What does, exactly? Get used to this expression around Germans. They, painting with a very broad cultural brush here, are sensitive to moving air, for whatever reason:
- They are convinced a current of moving air causes temperature differentials and affects circulation, resulting in (unwanted) stiffness.
- They regret having teased that ugly girl who grew up to be a witch and is now likely to shoot them in the back with magic. No, really: there’s a German Wikipedia entry about how mysterious, sudden backpain was blamed on black magic.
- They think that moving air — too much or not enough of it — is the root of all not immediately explainable ailments, particularly the upper-respiratory kind.
If you ask a modern German “What’s up with your culturally pervasive notions about moving air?” they tend to respond along the lines of #1 or #3. But, if they are honest with themselves, it’s #2 above causing the most concern.
Whatever your stance on moving air1, ziehen has a rich variety of usages to enchant the non-native speaker of German, particularly when combined with prefixes (some separable, some not, often combined!) to achieve the maximum ratio of meaning-to-root.
On the face of it, it’s just “to pull.” It’s an irregular verb, and unpredictable in several ways:
- it looks pretty respectably regular in the present tense conjugational pattern: ich ziehe, du ziehst, er/sie/es zieht. But its stem-changing past tense pattern involves a whole ‘nother consonant: ziehen — zog — gezogen Where did that ‘g’ come from?
sometimes it takes haben and sometimes sein for perfect past formation — just depends on whether it’s transitive or not and whether any motion is toward a goal.2
Bear in mind that nothing here is meant to represent an exhaustive list of usages. Additional related forms, aspects, and especially pitfalls are entirely welcome — please post them as comments.
|Abzug||reduction, subtraction||especially accounting, but could also be focused ventilation|
|Anzug||suit||situational clothing, like Badeanzug, Schlafanzug|
|Auszug||extract, citation||bank statement|
|Beziehung||relationship||Not to be confused with Verhältnis, which can also mean relationship, or affair.3|
|Bezug||relation, regard||In Bezug auf = “with regard to”; also bezüglich is a convenient adverb. Also, a slipcover for furniture.|
|Entzug||withdrawal||Not the accounting kind: physiological or emotional.|
|Erstbezug||first occupancy||According to dict.cc. 4|
|Erziehung||education, rearing, raising||Not to be confused with Ausbildung or Fortbildung.|
|Verzug||arrears, delinquency||Again with the accounting!|
|Vollzug||execution, completion, carrying out||See also Strafvollzug|
|Vorzug||preference||That which you would pull first — see also bevorzugen.|
|Umzug||move||change of residence|
|Zug||train, movement, draft||A literal or figurative manipulation of a pawn is a Schachzug.|
See an ancient cousin to our English “tug” lurking in there?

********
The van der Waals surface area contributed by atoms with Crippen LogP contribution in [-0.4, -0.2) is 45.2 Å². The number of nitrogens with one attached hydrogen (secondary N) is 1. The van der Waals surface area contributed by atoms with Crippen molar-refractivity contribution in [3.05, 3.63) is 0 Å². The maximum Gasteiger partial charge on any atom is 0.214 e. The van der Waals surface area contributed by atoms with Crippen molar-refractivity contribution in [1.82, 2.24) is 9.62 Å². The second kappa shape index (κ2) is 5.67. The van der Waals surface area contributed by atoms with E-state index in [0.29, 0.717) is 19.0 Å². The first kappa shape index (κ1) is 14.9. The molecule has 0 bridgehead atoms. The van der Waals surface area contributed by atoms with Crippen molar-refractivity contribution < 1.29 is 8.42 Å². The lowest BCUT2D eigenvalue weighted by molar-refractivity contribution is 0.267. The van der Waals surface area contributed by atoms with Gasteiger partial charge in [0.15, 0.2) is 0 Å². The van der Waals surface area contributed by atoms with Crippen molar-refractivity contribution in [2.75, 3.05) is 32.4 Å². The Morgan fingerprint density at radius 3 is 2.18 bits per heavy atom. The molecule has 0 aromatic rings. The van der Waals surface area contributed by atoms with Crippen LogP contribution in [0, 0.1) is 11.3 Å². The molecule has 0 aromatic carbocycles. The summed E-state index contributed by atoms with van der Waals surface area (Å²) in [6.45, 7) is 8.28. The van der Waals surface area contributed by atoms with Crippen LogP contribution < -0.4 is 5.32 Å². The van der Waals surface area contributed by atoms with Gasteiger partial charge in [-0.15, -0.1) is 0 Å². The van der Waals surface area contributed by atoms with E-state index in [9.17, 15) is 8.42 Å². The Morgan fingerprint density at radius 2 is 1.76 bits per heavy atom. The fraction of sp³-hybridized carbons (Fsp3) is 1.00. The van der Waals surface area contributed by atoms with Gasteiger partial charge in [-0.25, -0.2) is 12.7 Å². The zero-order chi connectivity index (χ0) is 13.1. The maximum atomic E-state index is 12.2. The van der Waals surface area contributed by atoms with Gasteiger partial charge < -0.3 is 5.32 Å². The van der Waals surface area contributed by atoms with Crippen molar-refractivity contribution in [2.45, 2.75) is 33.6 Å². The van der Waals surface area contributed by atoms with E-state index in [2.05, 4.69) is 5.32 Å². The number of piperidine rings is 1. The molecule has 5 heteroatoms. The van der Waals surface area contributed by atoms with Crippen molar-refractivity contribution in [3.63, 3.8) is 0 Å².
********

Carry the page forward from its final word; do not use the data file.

Verbs [Präfix] + ziehen
Mensch. There are tons of these. Here are some of unserer bevorzugten:
|ausziehen||to pull out||See Auszug above.|
|sich ausziehen||to take off, to undress||If one removes specific articles of clothing, then they are the direct object and one is the indirect object. One must refer to oneself with the dative reflexive pronoun (mir, dir, sich, uns, euch, sich). If you’re going full birthday suit5, the reflexive pronoun is the accusative type (mich, dich, sich, uns, euch, sich).|
|sich beziehen + auf||to refer to||In the abstract sense, similar to “to apply to”; not the act of checking reference materials for guidance.|
|durch die Häuser ziehen||to do a pub crawl||There may be a connection to the concept of a Zug being a parade, too (think Fasching oder Karneval here).|
|durchziehen||to pull through, to follow through (with, on)||Germans lead the way (“to pull through”), but English-speakers are pushing from behind (“to follow through”)|
|einbeziehen||to include, imply, implicate||Like beziehen, but conveying more direct motion (yet still abstractly so!) via the prefix ein-|
|einziehen||intransitively: to move in
transitively: to pull in
|Taking over a new place of residence? Move in.
You’re a turtle avoiding a predator? Pull your head in.
|entziehen||to withdraw||not in the accounting sense, like to withdraw an offer|
|erziehen||to raise, to rear||applies to people, but the word for raising livestock, züchten, must be related.|
|glatt ziehen||to smooth/straighten out?||My boss says this often in place of durchziehen; he means there are many individual instances of something which need standardization.|
|großziehen||to raise, nurture (a child)||What is the relationship to Großzügigkeit here?|
|nachvollziehen||to comprehend, to be able to relate to something||Achtung! Neither of those prefixes are separable!|
|umziehen||to move||as in a change of residence|
|sich umziehen||to change one’s clothes|
|vorbeiziehen||to pass someone by||Used with an; compare to aneinander vorbei reden to get the sense of the vorbei part.|
|vorziehen||to prefer||AFAIC this means the same as bevorzugen. Bevorzugen, however is a non-separable and attractively regular verb, so wir bevorzugen bevorzugen.6|
|wegziehen||to move away||We hear weg- pronounced like “veck,” not like “vague” … is prepositional weg always pronounced that way, versus the substantive Weg?|
|weiterziehen||to press on||in your journey|
|zurückziehen||to pull back|
|zusammenziehen||to move in together|
|zuziehen||to tighten up (like a loose screw), or to call in an external party||Ever notice that a screwdriver puts the screws in, but a Schraubenzieher pulls them out?|
Adjectives and Adverbs
|großzügig||generous||“big movely?” Perhaps “in great strides”?|
|zuzüglich||not including||abbreviated zzgl. — it means you’re going to have to pay extra.|
There are a lot of expressions involving ziehen, or forms of it. If they have bewildered you in their Vielfältigkeit or their subtlety, well… das kann ich vollkommen nachvollziehen.